BETWEEN THE LINER NOTES
Downhere: Hope in the Ending
By Jennifer E. Jones
Marc Martel of Downhere sounds like he’s in a good mood. As I talk to the singer/songwriter by phone, he is in the midst of getting into the Christmas spirit as he pens lyrics for the band’s upcoming holiday album. He laughs about finding inspiration in the winter months, including writing a song about an ice storm that happened in the ‘90s.
His four-man band has been keeping busy on tour and had much kinder conditions than the frigid weather and cramped quarters that they experienced while filming the 2003 DVD While the World Is Asleep. “We haven’t done a tour in Canada for a long time, but we are still a 15-passenger van band, if you can believe it,” he tells CBNmusic. “We were out with the Michael Gungor Band. It was cool. We thought, man, these guys are better than we are! During the Christmas tour, we were on a tour bus with bands from our label. It had great crowds and was almost like a vacation.”
As Downhere currently preps to go back into the studio later this year, it wasn’t that long ago that they were preparing for the release of their current album Ending Is Beginning. “We definitely felt more confident than before," Martel says. "We feel good about our ability in the studio. We love to create. Jason [Germain] and I love the producing side and spend time in our own home studios. So when we get to the big studio, we go nuts.”
Ending Is Beginning is arguably the band’s best effort yet. When songwriters Martel and Germain came together with fellow bandmates Jeremy Theissen and Glenn Lavender, they found a central theme to wrap their songs around. Martel explains, “A lot of songs deal with hope and the idea that true life, in the Christian sense, comes at total desperation. And we picked songs that went with that.”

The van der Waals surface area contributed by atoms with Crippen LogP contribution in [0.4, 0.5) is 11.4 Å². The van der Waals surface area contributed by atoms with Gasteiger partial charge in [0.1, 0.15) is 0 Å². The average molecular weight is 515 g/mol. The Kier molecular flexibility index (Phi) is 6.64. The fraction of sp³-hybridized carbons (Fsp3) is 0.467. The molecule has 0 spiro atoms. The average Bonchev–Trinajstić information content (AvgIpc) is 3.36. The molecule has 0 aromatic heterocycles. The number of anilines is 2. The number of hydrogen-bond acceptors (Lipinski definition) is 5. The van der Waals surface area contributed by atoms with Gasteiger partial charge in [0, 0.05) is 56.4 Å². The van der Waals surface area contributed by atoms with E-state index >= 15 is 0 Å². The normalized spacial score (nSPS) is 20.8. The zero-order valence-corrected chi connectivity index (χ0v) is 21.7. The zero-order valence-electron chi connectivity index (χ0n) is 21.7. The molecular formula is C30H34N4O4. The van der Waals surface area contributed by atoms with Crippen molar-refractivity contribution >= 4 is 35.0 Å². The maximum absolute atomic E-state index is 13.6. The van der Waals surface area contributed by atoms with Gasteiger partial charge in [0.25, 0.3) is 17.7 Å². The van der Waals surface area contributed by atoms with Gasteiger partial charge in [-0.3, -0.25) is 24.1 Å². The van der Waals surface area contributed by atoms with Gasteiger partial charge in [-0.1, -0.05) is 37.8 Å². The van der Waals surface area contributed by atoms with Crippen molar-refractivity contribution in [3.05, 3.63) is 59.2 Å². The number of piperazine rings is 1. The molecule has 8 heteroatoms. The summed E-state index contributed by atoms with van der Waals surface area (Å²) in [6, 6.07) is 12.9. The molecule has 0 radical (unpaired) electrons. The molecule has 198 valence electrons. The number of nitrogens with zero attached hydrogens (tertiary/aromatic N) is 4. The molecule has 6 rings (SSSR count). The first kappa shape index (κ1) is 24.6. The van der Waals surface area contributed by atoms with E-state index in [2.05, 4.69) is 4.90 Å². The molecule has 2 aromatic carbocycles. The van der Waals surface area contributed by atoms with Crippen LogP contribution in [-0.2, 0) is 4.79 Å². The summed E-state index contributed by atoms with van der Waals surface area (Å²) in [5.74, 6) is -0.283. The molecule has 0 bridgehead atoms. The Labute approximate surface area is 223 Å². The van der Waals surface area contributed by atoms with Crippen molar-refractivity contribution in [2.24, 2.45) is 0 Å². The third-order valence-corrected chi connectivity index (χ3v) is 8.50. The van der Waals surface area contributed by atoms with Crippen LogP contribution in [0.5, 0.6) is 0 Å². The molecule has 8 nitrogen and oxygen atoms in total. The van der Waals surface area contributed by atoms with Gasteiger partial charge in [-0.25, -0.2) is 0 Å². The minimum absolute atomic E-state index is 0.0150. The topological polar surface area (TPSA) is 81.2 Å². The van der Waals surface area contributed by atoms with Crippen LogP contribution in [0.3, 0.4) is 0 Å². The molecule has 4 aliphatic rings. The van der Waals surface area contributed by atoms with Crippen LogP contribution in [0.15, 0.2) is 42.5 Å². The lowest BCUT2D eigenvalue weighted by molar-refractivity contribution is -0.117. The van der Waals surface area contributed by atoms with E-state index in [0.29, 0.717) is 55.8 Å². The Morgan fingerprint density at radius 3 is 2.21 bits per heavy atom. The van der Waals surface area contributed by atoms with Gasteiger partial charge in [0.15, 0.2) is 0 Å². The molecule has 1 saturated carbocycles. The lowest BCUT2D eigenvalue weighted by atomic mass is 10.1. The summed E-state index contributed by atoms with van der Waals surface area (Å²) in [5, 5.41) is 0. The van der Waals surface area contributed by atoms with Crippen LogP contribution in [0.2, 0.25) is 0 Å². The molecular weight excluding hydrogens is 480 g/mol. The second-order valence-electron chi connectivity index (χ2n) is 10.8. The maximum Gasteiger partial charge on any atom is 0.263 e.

Musically, the album is a prime example of the group’s signature sound while allowing for a few surprises. Martel was influenced by a number of bands of which, at the time, he couldn’t get enough.
“I’m a huge mimic," he says, laughing. "That’s how I learned to sing. I listened to a lot of Freddy Mercury obviously. On Wide-Eyed, you can hear The Killers. This time around I was definitely listening to some Queen and Maroon 5. Hopefully, there’s a good mixture on this album.”
The record also saw the coming together of Germaine and Martel’s vocals in a true blend. He notes, “We’ve been singing together since we were 18. We know each other's styles so much that we can write for each.”
Ending Is Beginning could not have hit the United States at a better time. As the nation is still waist-deep in a recession and massive layoffs are making headlines, the band is reaching out with their music. “We wouldn’t have the songs that we do if we didn’t know how hard the life of an artist is. Thinking back to the days when we were all living in the same house. It’s cool to see the art that comes out of our hearts and our struggles. We’re in a stage of transition ourselves. The economy is hitting us too. We’ve had to buckle down and change the way we pay our employees. They have families too.
“We wanted to make an album that you can sing in spite of your circumstances – in good times and bad. I think people tend to cling to music when times are hard. So we always want to make meaningful music. Hopefully, it’s the soundtrack of their lives."
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